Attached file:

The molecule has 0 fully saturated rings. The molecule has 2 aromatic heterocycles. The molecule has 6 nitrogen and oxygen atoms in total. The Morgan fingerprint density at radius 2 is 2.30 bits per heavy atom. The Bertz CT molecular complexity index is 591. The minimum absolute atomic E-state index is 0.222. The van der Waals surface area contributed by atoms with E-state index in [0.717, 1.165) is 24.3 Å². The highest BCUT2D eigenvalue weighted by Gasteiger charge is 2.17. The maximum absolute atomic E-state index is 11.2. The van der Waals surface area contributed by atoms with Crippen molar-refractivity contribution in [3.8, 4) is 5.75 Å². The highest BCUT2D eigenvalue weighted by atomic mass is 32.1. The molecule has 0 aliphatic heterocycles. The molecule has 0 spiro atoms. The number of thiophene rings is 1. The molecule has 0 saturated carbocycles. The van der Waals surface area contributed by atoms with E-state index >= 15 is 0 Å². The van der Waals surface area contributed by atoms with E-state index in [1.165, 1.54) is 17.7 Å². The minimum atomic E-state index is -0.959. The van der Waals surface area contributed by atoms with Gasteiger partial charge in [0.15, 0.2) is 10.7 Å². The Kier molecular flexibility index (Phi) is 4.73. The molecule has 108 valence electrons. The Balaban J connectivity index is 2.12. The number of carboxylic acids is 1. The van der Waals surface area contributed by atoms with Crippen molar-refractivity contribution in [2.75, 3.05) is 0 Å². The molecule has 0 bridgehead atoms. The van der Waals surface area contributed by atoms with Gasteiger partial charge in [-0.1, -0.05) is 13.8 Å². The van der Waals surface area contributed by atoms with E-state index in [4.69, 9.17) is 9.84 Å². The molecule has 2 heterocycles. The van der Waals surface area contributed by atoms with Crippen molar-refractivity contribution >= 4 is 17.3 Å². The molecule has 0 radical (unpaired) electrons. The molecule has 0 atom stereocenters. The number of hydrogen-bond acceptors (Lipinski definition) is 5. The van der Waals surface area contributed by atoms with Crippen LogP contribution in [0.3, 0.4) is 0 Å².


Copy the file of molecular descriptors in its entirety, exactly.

The molecule has 0 fully saturated rings. The molecule has 2 aromatic heterocycles. The molecule has 6 nitrogen and oxygen atoms in total. The Morgan fingerprint density at radius 2 is 2.30 bits per heavy atom. The Bertz CT molecular complexity index is 591. The minimum absolute atomic E-state index is 0.222. The van der Waals surface area contributed by atoms with E-state index in [0.717, 1.165) is 24.3 Å². The highest BCUT2D eigenvalue weighted by Gasteiger charge is 2.17. The maximum absolute atomic E-state index is 11.2. The van der Waals surface area contributed by atoms with Crippen molar-refractivity contribution in [3.8, 4) is 5.75 Å². The highest BCUT2D eigenvalue weighted by atomic mass is 32.1. The molecule has 0 aliphatic heterocycles. The molecule has 0 spiro atoms. The number of thiophene rings is 1. The molecule has 0 saturated carbocycles. The van der Waals surface area contributed by atoms with E-state index >= 15 is 0 Å². The van der Waals surface area contributed by atoms with E-state index in [1.165, 1.54) is 17.7 Å². The minimum atomic E-state index is -0.959. The van der Waals surface area contributed by atoms with Gasteiger partial charge in [0.15, 0.2) is 10.7 Å². The Kier molecular flexibility index (Phi) is 4.73. The molecule has 108 valence electrons. The Balaban J connectivity index is 2.12. The number of carboxylic acids is 1. The van der Waals surface area contributed by atoms with Crippen molar-refractivity contribution in [2.75, 3.05) is 0 Å². The molecule has 0 bridgehead atoms. The van der Waals surface area contributed by atoms with Gasteiger partial charge in [-0.1, -0.05) is 13.8 Å². The van der Waals surface area contributed by atoms with E-state index in [4.69, 9.17) is 9.84 Å². The molecule has 2 heterocycles. The van der Waals surface area contributed by atoms with Crippen molar-refractivity contribution >= 4 is 17.3 Å². The molecule has 0 radical (unpaired) electrons. The molecule has 0 atom stereocenters. The number of hydrogen-bond acceptors (Lipinski definition) is 5. The van der Waals surface area contributed by atoms with Crippen LogP contribution in [0.3, 0.4) is 0 Å².